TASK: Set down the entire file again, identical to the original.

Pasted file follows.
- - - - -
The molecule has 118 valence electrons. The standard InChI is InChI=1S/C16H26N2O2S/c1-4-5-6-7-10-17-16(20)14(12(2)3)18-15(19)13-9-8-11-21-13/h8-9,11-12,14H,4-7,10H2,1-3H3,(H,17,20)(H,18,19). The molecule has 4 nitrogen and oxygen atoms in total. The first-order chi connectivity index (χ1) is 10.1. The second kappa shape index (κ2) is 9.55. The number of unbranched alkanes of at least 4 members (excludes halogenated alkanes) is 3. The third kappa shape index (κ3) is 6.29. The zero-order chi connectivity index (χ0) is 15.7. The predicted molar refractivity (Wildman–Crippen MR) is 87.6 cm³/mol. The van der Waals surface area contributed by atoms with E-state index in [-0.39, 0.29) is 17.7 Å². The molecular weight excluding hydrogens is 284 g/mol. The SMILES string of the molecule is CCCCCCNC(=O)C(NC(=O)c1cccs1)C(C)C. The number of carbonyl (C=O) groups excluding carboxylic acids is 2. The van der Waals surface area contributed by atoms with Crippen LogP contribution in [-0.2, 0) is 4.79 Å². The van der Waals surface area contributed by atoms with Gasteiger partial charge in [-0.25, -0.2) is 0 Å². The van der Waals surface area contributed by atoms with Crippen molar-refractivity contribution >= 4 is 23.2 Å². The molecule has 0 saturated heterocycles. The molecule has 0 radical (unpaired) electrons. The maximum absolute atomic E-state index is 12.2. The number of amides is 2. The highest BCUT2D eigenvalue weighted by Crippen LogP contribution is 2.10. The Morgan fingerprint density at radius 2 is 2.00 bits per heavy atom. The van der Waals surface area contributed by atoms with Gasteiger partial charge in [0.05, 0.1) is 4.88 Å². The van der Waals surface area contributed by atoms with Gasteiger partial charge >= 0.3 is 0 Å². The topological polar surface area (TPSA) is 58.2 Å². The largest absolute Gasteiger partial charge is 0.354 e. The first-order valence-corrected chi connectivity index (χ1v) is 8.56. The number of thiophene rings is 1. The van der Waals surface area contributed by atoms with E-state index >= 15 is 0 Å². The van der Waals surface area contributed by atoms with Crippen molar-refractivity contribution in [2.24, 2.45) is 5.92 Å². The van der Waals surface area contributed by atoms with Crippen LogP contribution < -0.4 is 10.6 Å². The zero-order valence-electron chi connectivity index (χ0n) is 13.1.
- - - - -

The molecule has 118 valence electrons. The standard InChI is InChI=1S/C16H26N2O2S/c1-4-5-6-7-10-17-16(20)14(12(2)3)18-15(19)13-9-8-11-21-13/h8-9,11-12,14H,4-7,10H2,1-3H3,(H,17,20)(H,18,19). The molecule has 4 nitrogen and oxygen atoms in total. The first-order chi connectivity index (χ1) is 10.1. The second kappa shape index (κ2) is 9.55. The number of unbranched alkanes of at least 4 members (excludes halogenated alkanes) is 3. The third kappa shape index (κ3) is 6.29. The zero-order chi connectivity index (χ0) is 15.7. The predicted molar refractivity (Wildman–Crippen MR) is 87.6 cm³/mol. The van der Waals surface area contributed by atoms with E-state index in [-0.39, 0.29) is 17.7 Å². The molecular weight excluding hydrogens is 284 g/mol. The SMILES string of the molecule is CCCCCCNC(=O)C(NC(=O)c1cccs1)C(C)C. The number of carbonyl (C=O) groups excluding carboxylic acids is 2. The van der Waals surface area contributed by atoms with Crippen LogP contribution in [-0.2, 0) is 4.79 Å². The van der Waals surface area contributed by atoms with Gasteiger partial charge in [-0.25, -0.2) is 0 Å². The van der Waals surface area contributed by atoms with Crippen molar-refractivity contribution >= 4 is 23.2 Å². The molecule has 0 saturated heterocycles. The molecule has 0 radical (unpaired) electrons. The maximum absolute atomic E-state index is 12.2. The number of amides is 2. The highest BCUT2D eigenvalue weighted by Crippen LogP contribution is 2.10. The Morgan fingerprint density at radius 2 is 2.00 bits per heavy atom. The van der Waals surface area contributed by atoms with Gasteiger partial charge in [0.05, 0.1) is 4.88 Å². The van der Waals surface area contributed by atoms with Gasteiger partial charge >= 0.3 is 0 Å². The topological polar surface area (TPSA) is 58.2 Å². The largest absolute Gasteiger partial charge is 0.354 e. The first-order valence-corrected chi connectivity index (χ1v) is 8.56. The number of thiophene rings is 1. The van der Waals surface area contributed by atoms with E-state index >= 15 is 0 Å². The van der Waals surface area contributed by atoms with Crippen molar-refractivity contribution in [2.24, 2.45) is 5.92 Å². The van der Waals surface area contributed by atoms with Crippen LogP contribution < -0.4 is 10.6 Å². The zero-order valence-electron chi connectivity index (χ0n) is 13.1.